Wheeler to Take Title II Route in Net Neutrality Proposal

UPDATE: Federal Communications Commission (FCC) Chairman Tom Wheeler has confirmed that he will propose regulating the internet under Title II of the Communications Act to establish net neutrality rules. Wheeler made his announcement in a blog post on Wired.com.

As expected, Wheeler’s plan would exempt broadband companies from certain Title II requirements, such as tariffs and rates regulations. The chairman also wants the FCC to extend net neutrality protections to mobile internet devices.

Here’s our original story:

Federal Communications Commission (FCC) Chairman Tom Wheeler is expected to propose regulating the internet more like a public utility, a move that internet activists argue is the only way to establish strong net neutrality rules that will stand up to inevitable court challenges from the broadband industry.

Several news sources are reporting that Wheeler’s latest net neutrality proposal, which will be submitted to his fellow commissioners on Thursday, would reclassify the internet under Title II of the Communications Act, allowing the FCC to regulate the internet as a telecommunications service like landline telephones instead of an information service. The FCC will vote on the proposed rules at its next meeting on February 26.

Under Title II, communications service providers must provide consumers with services and prices that are deemed “just and reasonable” by federal regulators.

Progressives, internet activists, tech companies and President Obama have all endorsed the Title II route, which they say would give the FCC legal authority to enforce tough rules establishing the core concepts of net neutrality – preventing broadband providers from blocking or discriminating against web content and striking so-called “fast lane” deals with content providers that can afford special fees to reach consumers faster.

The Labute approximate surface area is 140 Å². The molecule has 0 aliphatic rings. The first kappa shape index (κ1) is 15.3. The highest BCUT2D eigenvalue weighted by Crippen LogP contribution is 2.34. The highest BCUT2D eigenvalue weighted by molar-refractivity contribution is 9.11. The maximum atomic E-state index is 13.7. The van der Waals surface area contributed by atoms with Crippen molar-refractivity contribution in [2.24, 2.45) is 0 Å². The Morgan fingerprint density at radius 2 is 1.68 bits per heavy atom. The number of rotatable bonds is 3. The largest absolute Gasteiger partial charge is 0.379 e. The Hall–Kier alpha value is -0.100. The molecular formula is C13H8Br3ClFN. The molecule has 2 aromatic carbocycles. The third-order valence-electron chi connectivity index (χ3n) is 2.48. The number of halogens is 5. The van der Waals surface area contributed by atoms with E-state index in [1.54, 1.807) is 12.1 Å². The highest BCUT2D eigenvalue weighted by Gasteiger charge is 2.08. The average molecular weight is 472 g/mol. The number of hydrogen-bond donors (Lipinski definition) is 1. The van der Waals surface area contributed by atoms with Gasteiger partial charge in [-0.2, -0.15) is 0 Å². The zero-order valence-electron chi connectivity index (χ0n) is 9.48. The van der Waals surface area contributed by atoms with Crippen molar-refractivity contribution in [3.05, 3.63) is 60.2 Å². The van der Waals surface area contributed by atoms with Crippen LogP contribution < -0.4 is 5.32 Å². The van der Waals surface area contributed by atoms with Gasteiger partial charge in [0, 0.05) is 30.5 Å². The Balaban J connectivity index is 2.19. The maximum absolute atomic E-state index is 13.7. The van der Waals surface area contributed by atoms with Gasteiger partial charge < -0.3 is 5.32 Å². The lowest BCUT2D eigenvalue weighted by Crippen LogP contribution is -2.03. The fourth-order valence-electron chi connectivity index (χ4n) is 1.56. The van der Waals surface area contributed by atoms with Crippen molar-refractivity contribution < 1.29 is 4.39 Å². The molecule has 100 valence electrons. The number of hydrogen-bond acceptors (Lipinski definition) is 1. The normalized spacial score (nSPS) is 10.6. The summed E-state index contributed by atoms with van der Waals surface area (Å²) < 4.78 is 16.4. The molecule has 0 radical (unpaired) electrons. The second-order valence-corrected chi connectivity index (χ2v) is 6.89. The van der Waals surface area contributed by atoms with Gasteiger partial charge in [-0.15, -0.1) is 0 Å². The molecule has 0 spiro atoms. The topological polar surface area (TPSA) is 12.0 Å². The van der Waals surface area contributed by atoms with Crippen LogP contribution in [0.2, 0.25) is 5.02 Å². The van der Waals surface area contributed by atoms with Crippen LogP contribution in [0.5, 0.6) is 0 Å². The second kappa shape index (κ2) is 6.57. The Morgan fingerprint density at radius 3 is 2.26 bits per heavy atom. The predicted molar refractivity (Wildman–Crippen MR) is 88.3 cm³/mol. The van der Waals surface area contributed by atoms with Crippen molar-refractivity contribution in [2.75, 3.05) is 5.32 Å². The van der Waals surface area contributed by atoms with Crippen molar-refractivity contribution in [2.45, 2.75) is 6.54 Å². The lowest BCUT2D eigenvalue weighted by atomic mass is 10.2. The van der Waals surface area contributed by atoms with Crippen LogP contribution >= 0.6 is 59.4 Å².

“The FCC appears to be moving toward achieving one of the most important victories for the public interest in its history,” said Craig Aaron, CEO of the pro-net neutrality group Free Press. “Title II is the best legal means to ensuring everyone’s right to connect with everyone else online.”

The broadband industry has long opposed the change, arguing it would lead to burdensome regulations that would stifle innovations and investment in expanding networks. Wheeler, however, has suggested that the net neutrality proposal will exempt broadband providers from some of the more cumbersome Title II requirements, such as allowing the government to interfere with pricing schemes.

Backed by the industry, Republicans in Congress have introduced legislation that would establish similar net neutrality rules, but prevent the FCC from using key portions of federal law to regulate broadband providers in the future.

Wheeler has publicly warned against the GOP effort to tie his agency’s hands, and the legislation is facing an uphill battle, with Democrats wary of providing bipartisan support to proposals that would compromise the president’s plan for safeguarding an open internet, according to reports.